Excellently astute comments all round. Just speaking to the French lads in work this morning and they were all referring back to 1994 when they failed to qualify for the WC under Houllier. This precipitated an overhaul of the game. The rest is history yet still there league is a poorly funded if Franco talented one in comparison to the PL circus.
Johnny Baguette
22/11/2007 10:59:00
Take your point JB - but as you imply there isn't the same level of red in tooth and claw greed and vested interest in the French game. Alphie - thats a completely different issue, the debate aint going anywhere unless we confine it to the structural aspects of the modern game - like the expansion and development of the champions league, the ratio of foriegn imports etc.
Craig Cain
22/11/2007 11:13:00
I was just debating with an Irish colleague the point CC made regarding the most successful anglo-celtic sides to conquer all in Europe. The Liverpool and Forest squads are classing examples and we've had a great time naming them! One Welsh lad here has proposed bringing back the Home Nations tournament and including Ireland as part of the equation instead of farcical friendlies. Seconded. Anyone having that?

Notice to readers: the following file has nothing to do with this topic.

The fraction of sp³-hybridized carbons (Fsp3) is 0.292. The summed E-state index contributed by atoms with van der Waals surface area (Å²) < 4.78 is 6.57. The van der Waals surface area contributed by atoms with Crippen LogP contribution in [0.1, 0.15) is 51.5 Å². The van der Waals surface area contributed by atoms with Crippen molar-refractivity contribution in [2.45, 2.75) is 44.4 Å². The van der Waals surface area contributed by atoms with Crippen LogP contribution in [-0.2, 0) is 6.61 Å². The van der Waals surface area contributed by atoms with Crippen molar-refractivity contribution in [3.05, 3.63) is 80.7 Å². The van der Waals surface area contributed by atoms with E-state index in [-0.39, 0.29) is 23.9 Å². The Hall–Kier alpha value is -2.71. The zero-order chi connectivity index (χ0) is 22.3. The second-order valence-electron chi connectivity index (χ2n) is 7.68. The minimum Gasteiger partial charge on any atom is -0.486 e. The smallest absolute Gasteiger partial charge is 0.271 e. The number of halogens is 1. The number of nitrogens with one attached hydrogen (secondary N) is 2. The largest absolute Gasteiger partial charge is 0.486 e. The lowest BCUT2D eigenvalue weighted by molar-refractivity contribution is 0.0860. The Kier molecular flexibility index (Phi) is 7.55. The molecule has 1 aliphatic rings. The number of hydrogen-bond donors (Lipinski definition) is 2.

Johnny Baguette
22/11/2007 11:25:00
Liverpool and Forest yes. Also the successful Leeds side of the '70s (even Chelsea back then) our near neighbours of course, Arsenal etc you'll find that mix had something about it. As for the home internationals - do we really want to see those morons drapped in union flags kicking the ****** out of Dublin again, or the inevitable england scotland feck up?
Craig Cain
22/11/2007 11:41:00
JB Will the introduction of the Home Nations Tournament IMPROVE our performances in world football or just drag it further down.
22/11/2007 11:44:00
Great memories but then a horrible image, CC!! I draw a direct parallel with the booing of the Croatian anthem last night. Maybe panic had already set in amongst the Wembley "faithful." I dunno, there has to be some way of re-energising football across the islands. Just listening to Barwick and co on the press conference gave no reason for any hope. They want turfing out as do the FAI. Maybe Prince William can save the day? There he was sat next to Barwick last night. Exchanging his rugby hat for his football one. You couldn't make it up, etc...
Johnny Baguette
22/11/2007 11:50:00
Alph, I honestly don't know, but it would focus attention on homegrown football and bring more younger players to the fore. It still works for rugby, but the policing issue is another matter!!
Johnny Baguette
22/11/2007 11:51:00